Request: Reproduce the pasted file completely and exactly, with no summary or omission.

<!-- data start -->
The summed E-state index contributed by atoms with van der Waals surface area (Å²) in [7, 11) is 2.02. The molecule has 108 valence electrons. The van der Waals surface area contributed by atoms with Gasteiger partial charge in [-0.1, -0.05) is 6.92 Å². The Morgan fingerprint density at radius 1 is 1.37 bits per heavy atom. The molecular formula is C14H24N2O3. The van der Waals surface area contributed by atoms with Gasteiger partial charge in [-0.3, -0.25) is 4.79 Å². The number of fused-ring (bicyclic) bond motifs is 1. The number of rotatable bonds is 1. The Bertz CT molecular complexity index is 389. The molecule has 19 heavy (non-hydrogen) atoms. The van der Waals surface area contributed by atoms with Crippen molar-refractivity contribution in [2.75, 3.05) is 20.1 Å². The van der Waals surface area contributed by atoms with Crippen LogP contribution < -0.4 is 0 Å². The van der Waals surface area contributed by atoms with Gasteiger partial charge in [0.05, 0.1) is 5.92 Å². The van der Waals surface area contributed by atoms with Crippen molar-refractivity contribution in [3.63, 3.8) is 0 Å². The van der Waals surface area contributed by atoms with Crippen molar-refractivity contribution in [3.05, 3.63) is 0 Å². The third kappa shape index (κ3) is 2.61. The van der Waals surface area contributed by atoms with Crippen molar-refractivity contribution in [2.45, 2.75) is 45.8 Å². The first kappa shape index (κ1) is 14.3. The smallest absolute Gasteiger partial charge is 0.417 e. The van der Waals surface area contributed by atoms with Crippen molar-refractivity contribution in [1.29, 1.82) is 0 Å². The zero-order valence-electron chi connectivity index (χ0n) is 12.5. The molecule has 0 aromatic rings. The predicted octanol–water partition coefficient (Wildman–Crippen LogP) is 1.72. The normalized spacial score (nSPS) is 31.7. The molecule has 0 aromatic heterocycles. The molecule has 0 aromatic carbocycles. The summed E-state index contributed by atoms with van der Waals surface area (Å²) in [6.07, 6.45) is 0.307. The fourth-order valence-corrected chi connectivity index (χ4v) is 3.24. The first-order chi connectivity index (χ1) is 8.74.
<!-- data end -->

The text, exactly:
The summed E-state index contributed by atoms with van der Waals surface area (Å²) in [7, 11) is 2.02. The molecule has 108 valence electrons. The van der Waals surface area contributed by atoms with Gasteiger partial charge in [-0.1, -0.05) is 6.92 Å². The Morgan fingerprint density at radius 1 is 1.37 bits per heavy atom. The molecular formula is C14H24N2O3. The van der Waals surface area contributed by atoms with Gasteiger partial charge in [-0.3, -0.25) is 4.79 Å². The number of fused-ring (bicyclic) bond motifs is 1. The number of rotatable bonds is 1. The Bertz CT molecular complexity index is 389. The molecule has 19 heavy (non-hydrogen) atoms. The van der Waals surface area contributed by atoms with Crippen molar-refractivity contribution in [2.75, 3.05) is 20.1 Å². The van der Waals surface area contributed by atoms with Crippen LogP contribution < -0.4 is 0 Å². The van der Waals surface area contributed by atoms with Gasteiger partial charge in [0.05, 0.1) is 5.92 Å². The van der Waals surface area contributed by atoms with Crippen molar-refractivity contribution in [3.63, 3.8) is 0 Å². The van der Waals surface area contributed by atoms with Crippen molar-refractivity contribution in [3.05, 3.63) is 0 Å². The third kappa shape index (κ3) is 2.61. The van der Waals surface area contributed by atoms with Crippen molar-refractivity contribution in [2.45, 2.75) is 45.8 Å². The first kappa shape index (κ1) is 14.3. The smallest absolute Gasteiger partial charge is 0.417 e. The van der Waals surface area contributed by atoms with Crippen molar-refractivity contribution in [1.29, 1.82) is 0 Å². The zero-order valence-electron chi connectivity index (χ0n) is 12.5. The molecule has 0 aromatic rings. The predicted octanol–water partition coefficient (Wildman–Crippen LogP) is 1.72. The normalized spacial score (nSPS) is 31.7. The molecule has 0 aromatic heterocycles. The molecule has 0 aromatic carbocycles. The summed E-state index contributed by atoms with van der Waals surface area (Å²) in [6.07, 6.45) is 0.307. The fourth-order valence-corrected chi connectivity index (χ4v) is 3.24. The first-order chi connectivity index (χ1) is 8.74.